The marginal costs for printing that same book would probably be between 1 and 2 dollars for paper, ink, and the printing process. The marginal cost to warehouse it would probably add at least few cents (don’t know the exact number). The marginal cost to ship the product is going to be a few dollars (some of which is charged to the buyer, but some of which is borne by the publisher). The marginal cost to sell the book online is the same as for an e-book, 30 to 35 cents. So a p-book sold for 99 cents earns less than the total marginal cost to produce it. The distributor will almost certainly make a profit on the deal, which means that the publisher loses money.

    Returning to those pesky upfront costs for creating the product in the first place, those have to be amortized over many copies, and they add an extra cost to each unit sold. So in my comment yesterday, I was explicitly leaving those out of the calculation. A unit sale may sometimes earn a gross profit but not a net profit.

  12. Ben Whiting July 20, 2010 at 6:31 pm #

    I always appreciate your thoughts on the industry, Steve.

    I’ve heard your comparison of the electronic/hard copy transitions of music and books before. You make some good points–music isn’t as digital as we sometimes think.

    However, one thing that is different between the two is transferability. I can buy a CD and still use it in a digital format by ripping it as an MP3 or AAC. Likewise, songs that I purchase electronically can be compiled and burned to a CD. Books currently allow neither, as each format must be purchased separately.

    I’d be interested to hear your thoughts on how this difference will affect eBook sales growth. Readers who want to get the electronic version will be forced to commit to the format far more than music listeners were, but that commitment will also likely discourage some from testing the waters. Thoughts?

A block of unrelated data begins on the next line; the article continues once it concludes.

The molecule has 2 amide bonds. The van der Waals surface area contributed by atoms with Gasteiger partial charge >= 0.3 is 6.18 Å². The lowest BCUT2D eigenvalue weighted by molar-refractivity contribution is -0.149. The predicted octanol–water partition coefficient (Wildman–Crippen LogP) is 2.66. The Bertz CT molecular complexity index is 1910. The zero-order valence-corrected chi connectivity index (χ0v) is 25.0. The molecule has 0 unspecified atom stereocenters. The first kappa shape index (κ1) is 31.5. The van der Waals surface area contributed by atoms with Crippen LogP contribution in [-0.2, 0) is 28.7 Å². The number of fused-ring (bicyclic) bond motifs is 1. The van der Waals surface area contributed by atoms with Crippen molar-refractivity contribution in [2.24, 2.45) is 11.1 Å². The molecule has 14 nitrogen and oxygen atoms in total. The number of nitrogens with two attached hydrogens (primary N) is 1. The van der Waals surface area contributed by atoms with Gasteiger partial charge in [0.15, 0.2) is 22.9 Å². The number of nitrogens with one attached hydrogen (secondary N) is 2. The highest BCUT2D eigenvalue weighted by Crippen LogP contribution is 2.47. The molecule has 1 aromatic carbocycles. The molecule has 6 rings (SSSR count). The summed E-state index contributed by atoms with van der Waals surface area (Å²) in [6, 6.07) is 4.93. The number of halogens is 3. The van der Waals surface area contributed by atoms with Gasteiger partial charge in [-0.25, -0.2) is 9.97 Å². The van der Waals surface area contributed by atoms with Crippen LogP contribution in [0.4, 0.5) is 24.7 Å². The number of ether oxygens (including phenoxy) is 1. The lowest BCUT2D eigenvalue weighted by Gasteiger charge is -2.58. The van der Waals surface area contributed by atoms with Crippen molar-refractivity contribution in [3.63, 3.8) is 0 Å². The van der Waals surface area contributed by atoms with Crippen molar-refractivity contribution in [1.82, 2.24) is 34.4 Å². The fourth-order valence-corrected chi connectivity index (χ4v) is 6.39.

13. Melinda Evaul July 21, 2010 at 6:49 am #

    Interesting and timely post. The publishing industry faces a challenge as it learns to navigate the e-book market. E-books may change the face of publishing but writers are still in demand. As a writer I must still provide the best book possible to earn money in either market.

  14. Alex Bruski July 28, 2010 at 7:56 pm #

    I thought it interesting that one of your previous comments compares music and books, putting forth the view that readers of books must buy both to have both formats, but listeners of music don’t have to… They get both when they buy a cd by ripping it on their computer. I suggest that the book is more like an album. It can still be recorded digitally and then used much like a book can be scanned! Granted, it is a much bigger job to scan a book than record a song or album. Electronic books may also be printed. It would be cost prohibitive to do so, but it can be done. Which is much along the lines of taking digital music and cutting a vinyl record. Yes it is true that it is easy to burn a cd and rip a cd to computer, but that is still digital to digital, not analog to digital or vice versa!

  15. desgreene September 15, 2010 at 10:02 am #

    Maybe it’s time to cut the umbilical chord between ebooks and paperbooks! Or rather between ebooks and traditional publishers!

    The ebook market is a separate, new, market focusing on those who are inclined to own a reader device of some sort. These types are not the usual browser in the romantic bookstores of our towns and cities. They are a generation brought up in the digital age and expect their world to be digitised.

    The decline in the traditional book market cannot be laid at the door of ebooks. Neither for that matter should traditional publishers have hegemony over publishing in the digital world. To date the penny has not dropped for traditional publishers as they cling to their stores of backcopy rights and tranform them into digital form expecting still a similar price to paperbooks.

    The paradigm has changed utterly – a terrible beauty is born! The modern writer will retain control over his/her work and will go direct to digital bypassing the ‘publisher’.

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  1. More E-Book News: Behind the Stats | The Steve Laube Agency - September 1, 2011

    […] the way, take a look at the comments section of yesterday’s blog entry. Randy Ingermanson provided some great thoughts and I responded with a couple other things to […]